When you have a lot of Zoom meetings, consider investing in a better microphone. For example, I own and happily use the Blue Yeti (link to Amazon) for online meetings and recording audio.

Make sure to test your audio settings in Zoom before the meeting. This is best done with somebody else who will give you feedback on how the audio sounds at their end.

Tip 8: Setup a test meeting to get familiar with Zoom

You might have been in many Zoom meetings before. However, how much experience do you have as the organizer of such a meeting? As an organizer, you have more options in the software. And you will need to be able to find them fast when needed.

My advice is to do a trial run. Create a meeting and ask a friend, colleague, or partner to join this meeting. Make sure you know how to let people in, mute people, share your screen if you want to, etc.

If you are not the organizer of the meeting, make sure that whoever organizes it knows what they are doing.

When you are comfortable using the software, people will feel this and relax more.

Zoom Screen Assistant
When you need an assistant, you will be happy you have one.

Tip 9: Appoint an assistant beforehand to help you

Another tip for when you are the organizer of the Zoom meeting.

Imagine: You are in the middle of your story. Everybody is focused. Suddenly somebody clumsy unmutes himself, and you hear the metallic sound of the radio playing ‘I see a red door, and I want it painted black.’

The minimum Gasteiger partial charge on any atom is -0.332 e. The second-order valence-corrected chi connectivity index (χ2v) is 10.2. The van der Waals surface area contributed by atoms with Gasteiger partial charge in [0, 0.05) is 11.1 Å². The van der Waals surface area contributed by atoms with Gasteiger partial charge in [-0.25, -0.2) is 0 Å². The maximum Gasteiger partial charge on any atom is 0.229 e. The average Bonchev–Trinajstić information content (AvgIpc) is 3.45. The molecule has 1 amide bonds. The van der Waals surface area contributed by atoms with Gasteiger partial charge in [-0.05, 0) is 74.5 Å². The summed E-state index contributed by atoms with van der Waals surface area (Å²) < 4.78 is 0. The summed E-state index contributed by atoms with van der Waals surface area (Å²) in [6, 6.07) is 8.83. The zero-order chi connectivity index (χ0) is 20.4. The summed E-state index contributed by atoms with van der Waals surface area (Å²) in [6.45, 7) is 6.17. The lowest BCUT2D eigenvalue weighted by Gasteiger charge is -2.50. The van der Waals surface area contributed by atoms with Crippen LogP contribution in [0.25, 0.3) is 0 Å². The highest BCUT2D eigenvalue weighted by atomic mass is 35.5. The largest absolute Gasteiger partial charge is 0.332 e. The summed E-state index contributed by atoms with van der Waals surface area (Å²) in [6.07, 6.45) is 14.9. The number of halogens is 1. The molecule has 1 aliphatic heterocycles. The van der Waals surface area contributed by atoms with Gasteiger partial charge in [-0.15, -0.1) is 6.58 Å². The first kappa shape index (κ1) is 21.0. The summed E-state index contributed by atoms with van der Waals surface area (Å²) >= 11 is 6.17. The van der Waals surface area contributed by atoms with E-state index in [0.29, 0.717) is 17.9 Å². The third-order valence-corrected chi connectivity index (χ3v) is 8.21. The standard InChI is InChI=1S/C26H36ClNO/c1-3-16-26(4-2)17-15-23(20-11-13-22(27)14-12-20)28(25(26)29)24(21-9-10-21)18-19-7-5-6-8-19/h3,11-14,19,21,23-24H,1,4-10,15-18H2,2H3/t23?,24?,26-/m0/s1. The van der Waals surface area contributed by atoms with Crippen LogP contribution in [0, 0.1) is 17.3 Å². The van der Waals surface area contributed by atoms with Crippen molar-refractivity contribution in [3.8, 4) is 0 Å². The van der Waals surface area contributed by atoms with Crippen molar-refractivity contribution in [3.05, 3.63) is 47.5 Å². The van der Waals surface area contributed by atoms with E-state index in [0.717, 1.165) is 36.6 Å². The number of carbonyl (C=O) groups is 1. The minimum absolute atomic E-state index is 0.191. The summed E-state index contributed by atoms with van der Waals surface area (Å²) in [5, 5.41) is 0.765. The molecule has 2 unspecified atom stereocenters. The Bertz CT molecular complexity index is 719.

Now you need to do something about that. You need to look at your screen, find out who is unmuted, and change this setting. This will easily take you and everybody else out of the story.

How nice would it be if somebody took care of these kinds of things?

So, ask somebody handy with computers to assist you. They don’t need to be seen on camera. They just need to watch and solve problems like this. They can also monitor your connection and the sound quality. They can react to people in the chat who are having issues.

Tip 10: Enjoy the online event as it is

There is a tendency to compare online events all the time to their offline versions. But why?

We don’t read a book and say it’s a lesser version of an oral storyteller. Likewise, we don’t watch a movie and say it’s a lesser version of a book.

Enjoy the online event for what it is: an online event. Telling a story online on Zoom is something different than telling a story offline to people who are gathered in the same place. It is not the same kind of thing, like a book and a movie are not the same kind of thing.

Telling stories online has unique pros and cons. It is not for everybody. However, it might be something for you. I hope these tips will help you to avoid some of the cons and delight others with your stories.

Photo Credits: Sigmund on Unsplash